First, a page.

The concept of a living machine might make you imagine a walking, talking humanoid. However, a research team from Tufts University, Massachusetts, has created microscopic machines that more closely resemble a tardigrade – a tiny living organism – than the Terminator.
Called ‘Xenobots’, these spongy cloud-like living robots consist of biological stitchings of different types of cells collected from the surface of a developing frog embryo. One of the reasons that frog cells were used in this study was due to a natural energy source that allows them to survive around ten days in a water solution during the experiment.
The cells collected from the frog embryos were developing stem cells, which have the potential to diversify into many other types of cells. By scraping cells at particular locations on the embryos’ surface or exposing them to different chemical or genetic treatments in the laboratory, researchers were able to determine what types of cells they became. In the case of the Xenobots, passive skin and cardiac muscle cells were required.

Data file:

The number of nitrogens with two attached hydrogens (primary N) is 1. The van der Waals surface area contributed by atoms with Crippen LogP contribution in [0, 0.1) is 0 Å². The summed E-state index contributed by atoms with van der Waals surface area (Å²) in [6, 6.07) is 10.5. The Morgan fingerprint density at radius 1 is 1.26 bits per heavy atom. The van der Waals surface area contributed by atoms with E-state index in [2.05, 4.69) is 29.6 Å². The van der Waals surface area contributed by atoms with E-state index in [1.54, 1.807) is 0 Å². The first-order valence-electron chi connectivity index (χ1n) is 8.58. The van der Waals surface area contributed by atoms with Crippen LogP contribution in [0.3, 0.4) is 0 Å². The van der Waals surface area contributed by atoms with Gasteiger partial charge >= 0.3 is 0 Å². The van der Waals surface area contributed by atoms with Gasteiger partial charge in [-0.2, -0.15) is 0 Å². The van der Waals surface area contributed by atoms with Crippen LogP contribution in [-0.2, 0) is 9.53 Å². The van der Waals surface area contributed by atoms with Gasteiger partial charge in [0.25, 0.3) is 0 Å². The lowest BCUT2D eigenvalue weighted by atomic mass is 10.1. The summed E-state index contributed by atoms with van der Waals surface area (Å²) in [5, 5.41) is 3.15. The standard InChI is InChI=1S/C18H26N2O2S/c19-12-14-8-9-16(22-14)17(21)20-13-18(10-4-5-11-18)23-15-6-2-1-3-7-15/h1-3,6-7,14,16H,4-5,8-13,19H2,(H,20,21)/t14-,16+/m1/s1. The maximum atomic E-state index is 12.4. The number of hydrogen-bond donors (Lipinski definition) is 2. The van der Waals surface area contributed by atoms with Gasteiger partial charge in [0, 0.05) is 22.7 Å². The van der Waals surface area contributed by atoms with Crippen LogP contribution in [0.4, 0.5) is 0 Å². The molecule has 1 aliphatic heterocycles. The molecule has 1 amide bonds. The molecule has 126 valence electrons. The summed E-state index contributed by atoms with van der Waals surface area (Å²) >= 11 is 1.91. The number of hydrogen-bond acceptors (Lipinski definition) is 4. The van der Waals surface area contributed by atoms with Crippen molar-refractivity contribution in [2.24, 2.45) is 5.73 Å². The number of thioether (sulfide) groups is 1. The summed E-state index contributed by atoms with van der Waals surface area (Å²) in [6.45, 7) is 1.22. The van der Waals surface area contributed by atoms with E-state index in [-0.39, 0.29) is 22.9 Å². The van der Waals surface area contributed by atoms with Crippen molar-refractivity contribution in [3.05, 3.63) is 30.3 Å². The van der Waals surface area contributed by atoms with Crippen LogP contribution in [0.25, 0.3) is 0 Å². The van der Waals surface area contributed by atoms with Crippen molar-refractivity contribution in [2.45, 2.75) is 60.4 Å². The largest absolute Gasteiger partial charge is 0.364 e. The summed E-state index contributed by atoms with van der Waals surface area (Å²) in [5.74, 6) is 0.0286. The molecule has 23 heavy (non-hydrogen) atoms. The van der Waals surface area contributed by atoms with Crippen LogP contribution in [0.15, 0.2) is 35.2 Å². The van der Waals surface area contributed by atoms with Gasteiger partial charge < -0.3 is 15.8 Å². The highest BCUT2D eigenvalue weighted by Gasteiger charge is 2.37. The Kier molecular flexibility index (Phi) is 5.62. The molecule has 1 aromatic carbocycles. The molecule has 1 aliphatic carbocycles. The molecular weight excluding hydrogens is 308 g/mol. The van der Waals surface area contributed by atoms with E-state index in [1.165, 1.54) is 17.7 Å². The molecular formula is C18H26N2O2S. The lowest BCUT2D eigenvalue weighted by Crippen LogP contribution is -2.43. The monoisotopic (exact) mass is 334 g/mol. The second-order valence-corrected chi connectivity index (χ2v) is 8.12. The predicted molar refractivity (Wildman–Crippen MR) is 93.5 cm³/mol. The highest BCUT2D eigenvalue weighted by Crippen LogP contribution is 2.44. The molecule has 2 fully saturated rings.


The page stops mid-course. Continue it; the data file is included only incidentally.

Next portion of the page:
In its infancy as a scientific concept these living machines were not designed to carry out complex or stimulus tasks, but rather to simply survive and move. It’s the cardiac muscle cells that give the Xenobots their ability to move through contraction and relaxation in the same way they facilitate
One of the challenges of making a living machine lies in knowing how to arrange each of the cellular building blocks. However, collaborating with the University of Vermont, researchers ran an evolutionary algorithm through a supercomputer, which then generates different configurations of these cells to produce the optimal Xenobot based on a desired set of attributes. For example, one of the most robust forms tested out by the research team was one commonly seen in nature: a leg at the front and at the back with contacting cardiac muscle cells in between. As the cardiac muscles contract, they pull the legs together and then release them. This makes the Xenobot move in a way reminiscent of how a caterpillar or worm might crawl along a branch.